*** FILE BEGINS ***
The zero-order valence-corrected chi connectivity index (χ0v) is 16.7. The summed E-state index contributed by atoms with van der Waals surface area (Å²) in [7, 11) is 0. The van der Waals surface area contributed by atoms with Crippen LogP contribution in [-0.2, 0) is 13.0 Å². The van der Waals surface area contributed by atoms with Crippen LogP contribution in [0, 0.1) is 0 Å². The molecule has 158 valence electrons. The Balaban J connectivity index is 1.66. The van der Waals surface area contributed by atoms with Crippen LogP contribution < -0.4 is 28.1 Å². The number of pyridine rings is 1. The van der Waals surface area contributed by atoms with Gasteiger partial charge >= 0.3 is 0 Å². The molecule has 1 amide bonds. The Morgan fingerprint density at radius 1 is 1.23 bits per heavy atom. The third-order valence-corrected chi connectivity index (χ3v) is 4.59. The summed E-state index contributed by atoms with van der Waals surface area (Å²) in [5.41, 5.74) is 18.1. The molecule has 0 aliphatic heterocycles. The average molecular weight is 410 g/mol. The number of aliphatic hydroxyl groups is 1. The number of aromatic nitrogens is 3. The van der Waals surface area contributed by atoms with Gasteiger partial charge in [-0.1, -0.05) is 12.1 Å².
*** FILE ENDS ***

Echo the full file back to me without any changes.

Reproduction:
The zero-order valence-corrected chi connectivity index (χ0v) is 16.7. The summed E-state index contributed by atoms with van der Waals surface area (Å²) in [7, 11) is 0. The van der Waals surface area contributed by atoms with Crippen LogP contribution in [-0.2, 0) is 13.0 Å². The van der Waals surface area contributed by atoms with Crippen LogP contribution in [0, 0.1) is 0 Å². The molecule has 158 valence electrons. The Balaban J connectivity index is 1.66. The van der Waals surface area contributed by atoms with Crippen LogP contribution < -0.4 is 28.1 Å². The number of pyridine rings is 1. The van der Waals surface area contributed by atoms with Gasteiger partial charge >= 0.3 is 0 Å². The molecule has 1 amide bonds. The Morgan fingerprint density at radius 1 is 1.23 bits per heavy atom. The third-order valence-corrected chi connectivity index (χ3v) is 4.59. The summed E-state index contributed by atoms with van der Waals surface area (Å²) in [5.41, 5.74) is 18.1. The molecule has 0 aliphatic heterocycles. The average molecular weight is 410 g/mol. The number of aliphatic hydroxyl groups is 1. The number of aromatic nitrogens is 3. The van der Waals surface area contributed by atoms with Gasteiger partial charge in [-0.1, -0.05) is 12.1 Å².